Film is a remarkable medium. It can make us laugh, cry, scream, think, and occasionally all of the above. It offers weary audiences an escape from the tedium of the real world, and it gives them a glimpse of places they may never see otherwise. That’s exactly how producer Assya Dimova first fell in love with film, and ultimately with filmmaking.
As a producer, Dimova is essentially a project’s chief architect. It’s her responsibility to guide the entire process, from finding talent to organizing the countless moving parts that make up every production. But having spent nearly her entire life producing films, plays and events, Dimova is a master of putting on a show.
Born in Tokyo, Japan and raised in Sofia, Bulgaria, Dimova has worked in nearby Italy and Germany for much of her professional career. The rich culture and artistic traditions of Europe have greatly influenced her work. Her upcoming film “Our Blood Is Wine” is a tribute to one of the continent’s most under appreciated contributions.
“It focuses on Georgia’s fascinating history of winemaking, past and present,” Dimova explained. “Director Emily Railsback and award-winning sommelier Jeremy Quinn provide intimate access to rural family life in the Republic of Georgia as they explore the rebirth of 8,000-year-old winemaking traditions almost lost during the period of Soviet rule.”
Dimova served as a line producer on the film, which is slated for release in 2018. In her position she was responsible for overseeing the planning of the film and ensuring the day-to-day production went according to plan and stayed within the budget. It’s a difficult job in any production, but the challenges are even more pronounced on a feature-length documentary like “Our Blood Is Wine.”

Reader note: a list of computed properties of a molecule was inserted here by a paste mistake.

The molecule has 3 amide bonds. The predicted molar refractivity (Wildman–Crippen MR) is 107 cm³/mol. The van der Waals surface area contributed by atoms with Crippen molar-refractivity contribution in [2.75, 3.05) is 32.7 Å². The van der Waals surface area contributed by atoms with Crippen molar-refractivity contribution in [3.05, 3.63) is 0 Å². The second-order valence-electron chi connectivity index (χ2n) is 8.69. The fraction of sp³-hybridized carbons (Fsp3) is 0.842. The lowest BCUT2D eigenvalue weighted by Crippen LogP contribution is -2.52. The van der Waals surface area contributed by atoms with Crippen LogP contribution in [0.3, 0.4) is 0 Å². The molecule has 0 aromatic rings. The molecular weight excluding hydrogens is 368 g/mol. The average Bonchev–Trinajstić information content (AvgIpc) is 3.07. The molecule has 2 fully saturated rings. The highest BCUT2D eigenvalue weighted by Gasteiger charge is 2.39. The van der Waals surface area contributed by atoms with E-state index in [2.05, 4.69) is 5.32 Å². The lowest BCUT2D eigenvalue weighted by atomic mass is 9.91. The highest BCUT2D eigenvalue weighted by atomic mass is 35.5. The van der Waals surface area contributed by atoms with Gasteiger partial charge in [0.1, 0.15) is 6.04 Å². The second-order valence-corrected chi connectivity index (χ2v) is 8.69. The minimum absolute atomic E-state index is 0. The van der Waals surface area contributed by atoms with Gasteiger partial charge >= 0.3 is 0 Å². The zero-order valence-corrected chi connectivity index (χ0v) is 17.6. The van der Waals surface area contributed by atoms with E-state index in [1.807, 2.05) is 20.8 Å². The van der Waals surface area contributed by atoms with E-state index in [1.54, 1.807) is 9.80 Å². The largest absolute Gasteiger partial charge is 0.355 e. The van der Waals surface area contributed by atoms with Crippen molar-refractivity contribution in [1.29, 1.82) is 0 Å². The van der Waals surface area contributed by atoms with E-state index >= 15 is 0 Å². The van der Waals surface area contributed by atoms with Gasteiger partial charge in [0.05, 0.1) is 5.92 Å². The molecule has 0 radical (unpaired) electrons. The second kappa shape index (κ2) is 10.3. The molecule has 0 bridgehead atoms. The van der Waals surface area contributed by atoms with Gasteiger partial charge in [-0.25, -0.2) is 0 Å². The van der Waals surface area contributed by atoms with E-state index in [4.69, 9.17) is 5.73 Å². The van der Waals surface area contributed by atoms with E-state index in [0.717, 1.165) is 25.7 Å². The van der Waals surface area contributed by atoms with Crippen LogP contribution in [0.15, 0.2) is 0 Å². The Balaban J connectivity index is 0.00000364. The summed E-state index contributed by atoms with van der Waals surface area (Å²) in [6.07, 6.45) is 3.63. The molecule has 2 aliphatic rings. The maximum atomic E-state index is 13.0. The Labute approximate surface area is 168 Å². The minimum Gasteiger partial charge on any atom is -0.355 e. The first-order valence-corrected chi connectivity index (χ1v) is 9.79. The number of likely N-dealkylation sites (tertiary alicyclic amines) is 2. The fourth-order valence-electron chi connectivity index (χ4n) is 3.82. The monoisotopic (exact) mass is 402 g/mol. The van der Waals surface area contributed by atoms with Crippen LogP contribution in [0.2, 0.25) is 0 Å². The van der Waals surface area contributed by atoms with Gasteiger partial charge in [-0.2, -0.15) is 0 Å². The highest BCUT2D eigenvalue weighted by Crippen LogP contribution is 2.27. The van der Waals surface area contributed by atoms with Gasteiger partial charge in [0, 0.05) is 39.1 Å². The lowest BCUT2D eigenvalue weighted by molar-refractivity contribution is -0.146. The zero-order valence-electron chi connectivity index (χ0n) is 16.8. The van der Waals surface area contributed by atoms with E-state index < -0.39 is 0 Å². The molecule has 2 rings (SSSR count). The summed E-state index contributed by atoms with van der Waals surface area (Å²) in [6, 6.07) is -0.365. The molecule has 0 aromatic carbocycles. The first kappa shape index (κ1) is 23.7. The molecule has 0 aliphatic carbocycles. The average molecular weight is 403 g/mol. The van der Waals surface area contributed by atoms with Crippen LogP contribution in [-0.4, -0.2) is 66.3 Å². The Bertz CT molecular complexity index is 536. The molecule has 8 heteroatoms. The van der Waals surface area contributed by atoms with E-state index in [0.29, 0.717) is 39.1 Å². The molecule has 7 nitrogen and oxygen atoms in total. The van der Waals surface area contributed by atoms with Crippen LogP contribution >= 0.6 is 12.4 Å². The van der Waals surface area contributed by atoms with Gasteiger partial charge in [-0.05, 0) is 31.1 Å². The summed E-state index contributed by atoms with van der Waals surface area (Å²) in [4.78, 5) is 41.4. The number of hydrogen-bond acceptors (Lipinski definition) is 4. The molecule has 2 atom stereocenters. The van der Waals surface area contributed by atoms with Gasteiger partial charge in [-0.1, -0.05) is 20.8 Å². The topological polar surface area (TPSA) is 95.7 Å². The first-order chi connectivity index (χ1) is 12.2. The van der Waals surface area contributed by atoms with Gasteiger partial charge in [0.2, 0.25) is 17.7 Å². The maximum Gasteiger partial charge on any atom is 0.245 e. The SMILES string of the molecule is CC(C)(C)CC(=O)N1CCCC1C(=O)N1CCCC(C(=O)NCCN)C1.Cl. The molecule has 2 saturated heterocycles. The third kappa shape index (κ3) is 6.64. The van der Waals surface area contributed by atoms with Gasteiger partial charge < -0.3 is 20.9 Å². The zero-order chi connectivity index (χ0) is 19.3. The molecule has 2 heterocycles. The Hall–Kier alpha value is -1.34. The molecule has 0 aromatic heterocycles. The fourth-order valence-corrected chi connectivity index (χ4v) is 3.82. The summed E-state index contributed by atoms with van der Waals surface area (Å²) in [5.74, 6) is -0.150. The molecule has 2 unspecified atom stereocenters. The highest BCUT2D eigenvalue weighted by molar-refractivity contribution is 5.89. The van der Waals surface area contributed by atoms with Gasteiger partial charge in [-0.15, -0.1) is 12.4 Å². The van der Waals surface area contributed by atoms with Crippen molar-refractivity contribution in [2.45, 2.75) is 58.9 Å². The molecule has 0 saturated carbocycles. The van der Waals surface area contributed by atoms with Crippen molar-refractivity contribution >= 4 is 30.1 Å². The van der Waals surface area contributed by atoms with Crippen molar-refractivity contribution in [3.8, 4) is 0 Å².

Traditional filmmaking is an indescribably intense process, and there are certainly benefits and drawbacks from working with tightly-controlled sets, schedules, and scripted dialogue. Documentaries, by their very definition, offer filmmakers none of that control. It was up to Dimova to plan for and provide everything director Emily Railsback needed to tell the story, with no telling what that story would ultimately be.
Because of her, “Our Blood Is Wine” grew into a beautiful story about an ancient art form in an ancient place, and about the families that still live on the same land and in the same pastoral way as their ancestors did thousands of years ago. When the film is released in 2018, audiences will be able to see for themselves how the prehistoric craft of winemaking in Georgia is still thriving there today.
Prior to her work on the documentary, Dimova was the producer of the 2015 drama “Stygian.” The film is the tragic tale of a dying man who spends his last hours of life haunted by his mistakes.
“‘Stygian’ is a Western following the trek of an old gunman across a barren desert. Injured by a fall from his horse and suffering from dehydration and illness from an infection, his time is running out,” Dimova said, painting an image of hopeless desperation that the film captures brilliantly. “The central themes of sin, guilt and atonement make for a powerful and thought-provoking story.”
“Stygian” immediately won audiences over with its distinct blend of minimalist qualities and emphasis on visual storytelling. It was showered with critical acclaim and was named an Official Selection at five film festivals, including the 2015 Santa Fe International Film Festival and the 2016 Wild Bunch Film Festival.
Film has always been a major influence for Dimova, but her work as a producer isn’t limited to the screen. Some of her most impressive work has been as a curator of events, including the prestigious Leiden International Film Festival and the Hollywood Film Festival. As a curator, Dimova watches the films submitted by potential festival entrants and works to decide which ones the festival will screen. Her experience as a producer is invaluable to her curatorial work, which demands a fastidious and analytical approach that she’s honed through producing her own films.
“As a producer, one must have a wide range of taste and ability to spot up-and-coming talent. With my international experience and background I’m able to critique submissions for both their production and creative value,” Dimova said. “As in my personal producing career, I always go for story first and how captivating, original and authentic it is. I always look for something fresh that surprises me.”
Assya Dimova has built her career around her ability to examine every project not just from the perspective of a producer, but through the eyes of the audience. Her love of film inspired her to seek out and empower filmmakers with new stories to tell; and by giving them the platform and means to create and share their work, Dimova herself has continued the work of inspiring future filmmakers in audiences around the world.